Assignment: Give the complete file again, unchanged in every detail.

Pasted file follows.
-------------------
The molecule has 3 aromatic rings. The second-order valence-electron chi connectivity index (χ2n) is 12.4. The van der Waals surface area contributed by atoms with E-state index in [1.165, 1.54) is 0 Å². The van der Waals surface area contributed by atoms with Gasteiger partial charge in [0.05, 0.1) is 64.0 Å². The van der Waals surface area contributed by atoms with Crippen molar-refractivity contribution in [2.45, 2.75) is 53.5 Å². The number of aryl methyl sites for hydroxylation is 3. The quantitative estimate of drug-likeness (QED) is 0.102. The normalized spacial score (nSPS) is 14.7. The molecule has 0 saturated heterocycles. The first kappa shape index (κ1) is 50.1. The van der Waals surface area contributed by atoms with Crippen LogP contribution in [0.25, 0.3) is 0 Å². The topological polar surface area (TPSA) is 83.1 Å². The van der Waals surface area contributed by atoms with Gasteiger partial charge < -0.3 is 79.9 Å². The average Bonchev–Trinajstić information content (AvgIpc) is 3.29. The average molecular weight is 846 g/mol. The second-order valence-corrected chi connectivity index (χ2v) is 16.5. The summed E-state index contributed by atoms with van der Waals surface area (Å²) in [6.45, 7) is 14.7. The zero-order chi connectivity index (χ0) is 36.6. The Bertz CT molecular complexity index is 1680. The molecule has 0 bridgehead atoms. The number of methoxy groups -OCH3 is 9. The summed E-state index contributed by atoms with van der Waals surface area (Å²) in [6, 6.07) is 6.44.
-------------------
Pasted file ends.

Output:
The molecule has 3 aromatic rings. The second-order valence-electron chi connectivity index (χ2n) is 12.4. The van der Waals surface area contributed by atoms with E-state index in [1.165, 1.54) is 0 Å². The van der Waals surface area contributed by atoms with Gasteiger partial charge in [0.05, 0.1) is 64.0 Å². The van der Waals surface area contributed by atoms with Crippen molar-refractivity contribution in [2.45, 2.75) is 53.5 Å². The number of aryl methyl sites for hydroxylation is 3. The quantitative estimate of drug-likeness (QED) is 0.102. The normalized spacial score (nSPS) is 14.7. The molecule has 0 saturated heterocycles. The first kappa shape index (κ1) is 50.1. The van der Waals surface area contributed by atoms with Crippen LogP contribution in [0.25, 0.3) is 0 Å². The topological polar surface area (TPSA) is 83.1 Å². The van der Waals surface area contributed by atoms with Gasteiger partial charge < -0.3 is 79.9 Å². The average Bonchev–Trinajstić information content (AvgIpc) is 3.29. The average molecular weight is 846 g/mol. The second-order valence-corrected chi connectivity index (χ2v) is 16.5. The summed E-state index contributed by atoms with van der Waals surface area (Å²) in [6.45, 7) is 14.7. The zero-order chi connectivity index (χ0) is 36.6. The Bertz CT molecular complexity index is 1680. The molecule has 0 bridgehead atoms. The number of methoxy groups -OCH3 is 9. The summed E-state index contributed by atoms with van der Waals surface area (Å²) in [6, 6.07) is 6.44.